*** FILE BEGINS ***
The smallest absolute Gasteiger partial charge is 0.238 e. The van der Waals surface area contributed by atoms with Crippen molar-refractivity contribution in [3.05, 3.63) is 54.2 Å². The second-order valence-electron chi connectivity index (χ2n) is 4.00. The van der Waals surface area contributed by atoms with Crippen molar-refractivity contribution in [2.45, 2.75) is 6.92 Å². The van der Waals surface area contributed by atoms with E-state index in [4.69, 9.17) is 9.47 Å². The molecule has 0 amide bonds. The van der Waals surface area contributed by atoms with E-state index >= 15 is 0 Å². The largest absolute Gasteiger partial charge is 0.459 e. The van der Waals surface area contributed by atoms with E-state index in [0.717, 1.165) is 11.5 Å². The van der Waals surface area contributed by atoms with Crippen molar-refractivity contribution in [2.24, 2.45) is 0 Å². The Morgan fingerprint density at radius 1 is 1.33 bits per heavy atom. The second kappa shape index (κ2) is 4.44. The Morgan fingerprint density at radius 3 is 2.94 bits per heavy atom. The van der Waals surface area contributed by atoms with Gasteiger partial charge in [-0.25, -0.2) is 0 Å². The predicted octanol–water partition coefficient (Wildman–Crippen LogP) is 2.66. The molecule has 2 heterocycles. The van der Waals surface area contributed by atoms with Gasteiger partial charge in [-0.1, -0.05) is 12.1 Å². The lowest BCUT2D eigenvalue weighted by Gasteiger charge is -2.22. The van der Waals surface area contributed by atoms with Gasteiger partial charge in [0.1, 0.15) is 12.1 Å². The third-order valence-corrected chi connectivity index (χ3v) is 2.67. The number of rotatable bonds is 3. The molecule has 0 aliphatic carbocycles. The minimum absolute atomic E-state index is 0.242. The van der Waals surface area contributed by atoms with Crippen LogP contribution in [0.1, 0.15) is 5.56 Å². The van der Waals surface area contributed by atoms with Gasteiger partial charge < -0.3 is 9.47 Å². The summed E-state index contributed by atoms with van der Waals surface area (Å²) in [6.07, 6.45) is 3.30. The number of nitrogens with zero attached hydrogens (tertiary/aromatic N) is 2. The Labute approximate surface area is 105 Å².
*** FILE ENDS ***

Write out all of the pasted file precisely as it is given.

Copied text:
The smallest absolute Gasteiger partial charge is 0.238 e. The van der Waals surface area contributed by atoms with Crippen molar-refractivity contribution in [3.05, 3.63) is 54.2 Å². The second-order valence-electron chi connectivity index (χ2n) is 4.00. The van der Waals surface area contributed by atoms with Crippen molar-refractivity contribution in [2.45, 2.75) is 6.92 Å². The van der Waals surface area contributed by atoms with E-state index in [4.69, 9.17) is 9.47 Å². The molecule has 0 amide bonds. The van der Waals surface area contributed by atoms with E-state index >= 15 is 0 Å². The largest absolute Gasteiger partial charge is 0.459 e. The van der Waals surface area contributed by atoms with E-state index in [0.717, 1.165) is 11.5 Å². The van der Waals surface area contributed by atoms with Crippen molar-refractivity contribution in [2.24, 2.45) is 0 Å². The Morgan fingerprint density at radius 1 is 1.33 bits per heavy atom. The second kappa shape index (κ2) is 4.44. The Morgan fingerprint density at radius 3 is 2.94 bits per heavy atom. The van der Waals surface area contributed by atoms with Gasteiger partial charge in [-0.25, -0.2) is 0 Å². The predicted octanol–water partition coefficient (Wildman–Crippen LogP) is 2.66. The molecule has 2 heterocycles. The van der Waals surface area contributed by atoms with Gasteiger partial charge in [-0.1, -0.05) is 12.1 Å². The lowest BCUT2D eigenvalue weighted by Gasteiger charge is -2.22. The van der Waals surface area contributed by atoms with Gasteiger partial charge in [0.1, 0.15) is 12.1 Å². The third-order valence-corrected chi connectivity index (χ3v) is 2.67. The number of rotatable bonds is 3. The molecule has 0 aliphatic carbocycles. The minimum absolute atomic E-state index is 0.242. The van der Waals surface area contributed by atoms with Crippen LogP contribution in [0.1, 0.15) is 5.56 Å². The van der Waals surface area contributed by atoms with Gasteiger partial charge < -0.3 is 9.47 Å². The summed E-state index contributed by atoms with van der Waals surface area (Å²) in [6.07, 6.45) is 3.30. The number of nitrogens with zero attached hydrogens (tertiary/aromatic N) is 2. The Labute approximate surface area is 105 Å².